The OECD Forum Network defines fake news as:

“journalism or information that either deliberately or unintentionally misleads people and distorts reality by spreading false information, hoaxes, propaganda, or misrepresentation of facts”

The Cambridge Dictionary’s fake news definition is:

“false stories that appear to be news, spread on the internet or using other media, usually created to influence political views or as a joke”

There is a helpful guide about fake news  and why this is a particularly dangerous trend in the era of the Covid-19 coronavirus pandemic.

Last week’s study from the Reuters Institute concluded that “misinformation about COVID-19 is as diverse as information about it.” The COVID-19 misinformation ecosystem is not dominated by any one actor or group – a range of actors, some foreign, some domestic, some politically motivated, others profit-driven, and so on – are responsible for sustaining it. 


A data memo by the Oxford Internet Institute examined coronavirus coverage of state-backed English-language media in China, Russia, Iran, and Turkey. The study found that these outlets politicize health news by promoting anti-Western narratives and conspiracy theories.


EU Disinfo Lab’s Managing Director Gary Machado also stressed the distorting our assessments of the overall misinformation landscape, where “an overwhelming majority of the disinformation and misinformation we are observing is intra-EU and intra-member state, with different motives such as politics and money-making to name a few.”


Institute for Strategic Dialogue’s Digital Research Unit released the second in a series of reports on the information ecosystem around COVID-19, this time highlighting far-right mobilization. “Far-right groups and individuals are opportunistically using the ongoing pandemic to advance their movements and ideologies,” the report noted. “COVID-19 is being used as a ‘wedge issue’ to promote conspiracy theories, target minority communities, and call for extreme violence.”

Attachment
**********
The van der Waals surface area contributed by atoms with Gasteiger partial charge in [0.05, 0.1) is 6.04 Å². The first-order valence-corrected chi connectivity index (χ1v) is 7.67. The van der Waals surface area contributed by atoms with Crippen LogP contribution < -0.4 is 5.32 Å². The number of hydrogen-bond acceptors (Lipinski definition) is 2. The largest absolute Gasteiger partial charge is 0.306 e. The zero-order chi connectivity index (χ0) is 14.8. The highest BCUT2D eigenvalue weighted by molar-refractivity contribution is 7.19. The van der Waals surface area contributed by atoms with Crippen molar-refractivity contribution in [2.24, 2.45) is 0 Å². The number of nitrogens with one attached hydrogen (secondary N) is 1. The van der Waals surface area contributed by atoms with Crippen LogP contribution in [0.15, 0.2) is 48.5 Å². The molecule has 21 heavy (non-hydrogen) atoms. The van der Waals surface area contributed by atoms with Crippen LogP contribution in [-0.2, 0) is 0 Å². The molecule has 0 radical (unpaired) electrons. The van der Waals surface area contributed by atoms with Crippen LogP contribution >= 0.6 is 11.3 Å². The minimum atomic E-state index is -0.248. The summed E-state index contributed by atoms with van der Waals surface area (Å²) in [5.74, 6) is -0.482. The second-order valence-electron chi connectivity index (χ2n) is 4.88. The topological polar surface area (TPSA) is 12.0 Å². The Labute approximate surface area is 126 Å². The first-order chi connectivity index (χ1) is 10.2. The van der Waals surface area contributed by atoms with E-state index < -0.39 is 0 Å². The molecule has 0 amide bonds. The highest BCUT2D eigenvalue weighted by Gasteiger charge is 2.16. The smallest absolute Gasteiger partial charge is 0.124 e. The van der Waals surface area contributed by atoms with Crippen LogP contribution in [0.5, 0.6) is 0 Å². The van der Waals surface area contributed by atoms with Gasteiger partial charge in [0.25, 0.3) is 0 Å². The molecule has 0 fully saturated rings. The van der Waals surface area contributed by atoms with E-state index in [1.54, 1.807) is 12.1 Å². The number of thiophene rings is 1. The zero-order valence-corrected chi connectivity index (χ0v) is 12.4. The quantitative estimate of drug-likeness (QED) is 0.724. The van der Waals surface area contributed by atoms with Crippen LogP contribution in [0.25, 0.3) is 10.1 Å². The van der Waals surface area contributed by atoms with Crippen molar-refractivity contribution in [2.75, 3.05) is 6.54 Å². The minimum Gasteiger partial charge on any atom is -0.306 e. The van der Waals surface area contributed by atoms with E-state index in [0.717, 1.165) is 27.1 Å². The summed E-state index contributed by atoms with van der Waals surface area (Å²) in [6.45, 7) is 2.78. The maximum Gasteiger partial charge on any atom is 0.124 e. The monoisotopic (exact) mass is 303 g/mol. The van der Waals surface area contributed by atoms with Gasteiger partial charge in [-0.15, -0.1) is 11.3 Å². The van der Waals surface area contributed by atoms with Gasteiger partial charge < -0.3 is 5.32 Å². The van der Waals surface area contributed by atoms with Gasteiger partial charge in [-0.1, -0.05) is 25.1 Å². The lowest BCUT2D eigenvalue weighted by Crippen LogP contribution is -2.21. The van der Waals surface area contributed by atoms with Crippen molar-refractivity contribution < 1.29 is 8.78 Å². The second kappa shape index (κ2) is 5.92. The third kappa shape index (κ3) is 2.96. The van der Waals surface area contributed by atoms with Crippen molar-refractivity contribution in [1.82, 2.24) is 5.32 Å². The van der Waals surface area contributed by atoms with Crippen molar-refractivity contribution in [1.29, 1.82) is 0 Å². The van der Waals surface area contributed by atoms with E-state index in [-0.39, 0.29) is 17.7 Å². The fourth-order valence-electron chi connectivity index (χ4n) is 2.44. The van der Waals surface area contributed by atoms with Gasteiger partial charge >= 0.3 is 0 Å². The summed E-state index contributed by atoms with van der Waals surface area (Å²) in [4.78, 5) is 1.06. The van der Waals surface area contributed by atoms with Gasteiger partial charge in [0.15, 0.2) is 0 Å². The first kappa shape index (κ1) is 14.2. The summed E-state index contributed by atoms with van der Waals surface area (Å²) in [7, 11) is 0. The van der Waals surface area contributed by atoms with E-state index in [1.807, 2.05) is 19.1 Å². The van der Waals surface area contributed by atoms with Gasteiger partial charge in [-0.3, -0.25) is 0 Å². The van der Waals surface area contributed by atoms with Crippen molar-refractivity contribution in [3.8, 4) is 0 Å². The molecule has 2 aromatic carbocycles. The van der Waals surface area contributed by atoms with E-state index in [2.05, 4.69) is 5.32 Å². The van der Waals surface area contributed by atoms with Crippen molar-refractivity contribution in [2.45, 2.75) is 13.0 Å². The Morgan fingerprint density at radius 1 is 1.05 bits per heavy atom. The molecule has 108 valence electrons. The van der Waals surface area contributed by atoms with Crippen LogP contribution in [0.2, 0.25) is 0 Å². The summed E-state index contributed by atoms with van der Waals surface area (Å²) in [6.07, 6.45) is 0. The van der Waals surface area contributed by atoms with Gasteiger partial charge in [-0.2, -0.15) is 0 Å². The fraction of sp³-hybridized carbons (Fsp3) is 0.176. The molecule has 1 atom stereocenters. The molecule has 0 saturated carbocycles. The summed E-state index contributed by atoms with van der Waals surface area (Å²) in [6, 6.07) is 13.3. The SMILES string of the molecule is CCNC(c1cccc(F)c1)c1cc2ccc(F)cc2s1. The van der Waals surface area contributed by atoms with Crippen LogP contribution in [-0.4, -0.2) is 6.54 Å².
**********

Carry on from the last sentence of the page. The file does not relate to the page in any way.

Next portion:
Also, the organisation made a research of online activities in Lithuania and spotted the fake news during the first two weeks of quarantine.


Social media companies are fighting disinformation. For example, Twitter announced that it would be donating $1 million equally between two organisations, the Committee to Protect Journalists and the International Women’s Media Foundation. Last week, Facebook also announced two tranches of $1 million each that it was donating respectively to news organisations for coronavirus reporting, and to fact-checking organisations to make sure that the content shared on Facebook remains on the straight and narrow when it comes to being accurate.

FirstDraft Guide. Verifying online information: 5 quick ways we can all double-check coronavirus information online. It’s in your family WhatsApp group, all over Twitter and clogging up our news feeds. This article presents are five quick things we can do to verify content online before we share.

SOMA’s new invetigation – coronavirus and 5G. The European Observatory against Disinformation (SOMA) has published an investigation that details a series of hoaxes and conspiracy theories related to an alleged correlation between Covid-19 and 5G technology. This investigation comes at a point in which disinformation on this issue is trending leading – as we will see – to unexpected and dangerous consequences.